Categories: Alaska News

Homer Chef to Represent Alaska at Alaska at National Seafood Cook-Off

Fri, 2014-08-01 17:22

(Photo by Shady Grove Oliver, KBBI – Homer)

A chef from Homer will be representing Alaska at the 2014 Great American Seafood Cook-Off Saturday. 19 chefs from around the country are heading to New Orleans to compete.

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(Photo by Shady Grove Oliver, KBBI – Homer)

La Baleine Café is a small, unassuming building near the end of the Homer Spit. It’s painted stormy sea-blue with a whale surrounded by bubbles. But inside, the culinary talent is obvious.

Mandy Dixon is the owner and chef of La Baleine. She and her employee and competition partner, Lucas Schneider, are in the kitchen, chopping, frying, stirring. They’re practicing cooking the dish they’ll prepare at the Great American Seafood Cook-Off.

It’s homemade ramen noodles and broth with smoked salmon, salmon bacon, seaweed, sautéed vegetables, pan-seared sockeye salmon, fireweed honey, chili-marinated spot shrimp, alder-smoked sablefish, a king crab beignet and an herb salad on the side.

The seafood elements of this dish stand out. Vibrant pink fish, dark smokey fish, a curl of shrimp- all on delicately piled noodles immersed in a steaming broth. The presentation and supporting ingredients are deliberate.

“It’s a seafood cook-off. That’s what they’re focusing on,” says Schneider. “They don’t really care about the vegetables or the smaller things. So, what we’re really trying to focus on is build up to the seafood because it’s the biggest part. So, we’re trying to pick things that will complement it without overshadowing it.”

They’re both surprisingly cool and collected despite the fact they’ll soon be preparing this detailed menu in front of cameras, an audience, and celebrity judges.

(Photo by Shady Grove Oliver, KBBI – Homer)

Dixon says she never even expected to have her own restaurant. Let alone be hand-picked for a national competition by Governor Sean Parnell. She says she’s come a long way since she first opened the doors to La Baleine years ago.

“We just kind of turned on the open sign and waited for people to come in,” says Dixon. “It took a couple hours and then our first guest worked for Channel 2 news. They were doing a story on the bird festival. And he walked in and just casually ordered something and we were like…okay.”

It’s no surprise he’s come back every summer since. The café has an interesting menu. At first glance, the dishes seem fairly ordinary. A deli sandwich, a breakfast skillet, a bowl of oats.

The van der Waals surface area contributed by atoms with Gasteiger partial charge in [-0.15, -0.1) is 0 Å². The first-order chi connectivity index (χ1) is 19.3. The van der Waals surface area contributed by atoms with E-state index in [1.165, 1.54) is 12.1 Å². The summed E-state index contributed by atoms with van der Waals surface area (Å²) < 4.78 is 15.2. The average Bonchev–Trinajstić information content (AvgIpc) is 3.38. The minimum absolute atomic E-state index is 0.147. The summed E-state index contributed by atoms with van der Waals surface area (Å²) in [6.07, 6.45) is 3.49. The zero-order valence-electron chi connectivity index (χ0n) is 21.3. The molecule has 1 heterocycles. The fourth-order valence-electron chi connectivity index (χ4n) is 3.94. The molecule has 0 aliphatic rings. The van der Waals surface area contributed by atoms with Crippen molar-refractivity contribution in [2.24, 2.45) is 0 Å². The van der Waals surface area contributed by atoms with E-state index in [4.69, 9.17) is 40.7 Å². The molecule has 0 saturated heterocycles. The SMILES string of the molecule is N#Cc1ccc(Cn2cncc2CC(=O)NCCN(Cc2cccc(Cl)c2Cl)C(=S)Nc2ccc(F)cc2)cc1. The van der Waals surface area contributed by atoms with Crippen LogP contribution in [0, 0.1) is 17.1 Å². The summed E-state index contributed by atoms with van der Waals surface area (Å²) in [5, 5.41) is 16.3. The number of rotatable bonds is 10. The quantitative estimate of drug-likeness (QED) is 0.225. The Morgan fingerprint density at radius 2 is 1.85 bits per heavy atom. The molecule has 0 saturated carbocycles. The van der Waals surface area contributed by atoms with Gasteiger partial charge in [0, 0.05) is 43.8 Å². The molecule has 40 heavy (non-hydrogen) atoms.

But the oats come with fireweed honey, the sandwich features rhubarb chutney and fromage blanc, and the breakfast skillet is spiced with coriander, cardamom and caramelized onions. Nearly every item on the menu has the word local.

“We’re passionate about sourcing local food,” says Dixon. “I feel like everyone should know where their food is coming from. It’s so easy for us in Homer with the seafood being dropped at our back door from the fishermen and so many local farms. We have very fresh and mostly organic cuisine here.”

(Photo by Shady Grove Oliver, KBBI – Homer)

She tries to keep it simple and let the food speak for itself.

“We really take care of the ingredients, respect the seafood and really take care of it well and not add a lot of additional things to it,” says Dixon. “We don’t need to.”

That’s the approach she’s taking in the cook-off. She says she wants to bring attention to the natural beauty of Alaskan seafood. And she hopes to educate people about sustainable fisheries while she’s at it.

“And I’m just really proud to represent Alaska,” says Dixon. “I’m from Alaska. I’m looking forward to teaching people about Alaska and Alaska seafood. I’m also looking forward to Bourbon Street and checking out New Orleans. I’ve never been down there. And trying crawfish.”

As the final touch, she and Schneider plan to garnish the dish with unforgettable Alaskan flair: popping shrimp roe, fresh fireweed blossoms and appropriately, forget-me-not.

Categories: Alaska News

AK: Moving On

Fri, 2014-08-01 17:21

(Photo by Jeannette Lee)

The director of the largest refugee assistance program in Alaska is leaving after more than a decade, just as the program is being threatened by a federal budget crisis in Washington.

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(Photo courtesy Karen Ferguson)

Karen Ferguson has spent the final weeks of her job sending out urgent e-mails. She’s worried about what federal cuts will mean for the refugee assistance program in Alaska—a program she’s worked very hard to build.